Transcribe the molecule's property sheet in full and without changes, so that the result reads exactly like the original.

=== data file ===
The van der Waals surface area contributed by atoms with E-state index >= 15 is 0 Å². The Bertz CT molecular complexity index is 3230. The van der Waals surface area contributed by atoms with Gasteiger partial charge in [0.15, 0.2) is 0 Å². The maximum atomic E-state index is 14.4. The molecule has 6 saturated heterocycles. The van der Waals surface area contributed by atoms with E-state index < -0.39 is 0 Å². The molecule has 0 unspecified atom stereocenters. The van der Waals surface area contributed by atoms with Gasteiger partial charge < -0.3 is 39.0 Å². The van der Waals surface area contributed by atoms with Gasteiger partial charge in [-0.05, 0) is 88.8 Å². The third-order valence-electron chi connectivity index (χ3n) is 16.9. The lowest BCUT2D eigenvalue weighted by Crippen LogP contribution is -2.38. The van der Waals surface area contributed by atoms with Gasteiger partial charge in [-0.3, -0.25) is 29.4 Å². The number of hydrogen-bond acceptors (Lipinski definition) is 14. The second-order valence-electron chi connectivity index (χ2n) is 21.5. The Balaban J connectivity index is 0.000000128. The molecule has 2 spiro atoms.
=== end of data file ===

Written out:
The van der Waals surface area contributed by atoms with E-state index >= 15 is 0 Å². The Bertz CT molecular complexity index is 3230. The van der Waals surface area contributed by atoms with Gasteiger partial charge in [0.15, 0.2) is 0 Å². The maximum atomic E-state index is 14.4. The molecule has 6 saturated heterocycles. The van der Waals surface area contributed by atoms with E-state index < -0.39 is 0 Å². The molecule has 0 unspecified atom stereocenters. The van der Waals surface area contributed by atoms with Gasteiger partial charge < -0.3 is 39.0 Å². The van der Waals surface area contributed by atoms with Gasteiger partial charge in [-0.05, 0) is 88.8 Å². The third-order valence-electron chi connectivity index (χ3n) is 16.9. The lowest BCUT2D eigenvalue weighted by Crippen LogP contribution is -2.38. The van der Waals surface area contributed by atoms with Gasteiger partial charge in [-0.3, -0.25) is 29.4 Å². The number of hydrogen-bond acceptors (Lipinski definition) is 14. The second-order valence-electron chi connectivity index (χ2n) is 21.5. The Balaban J connectivity index is 0.000000128. The molecule has 2 spiro atoms.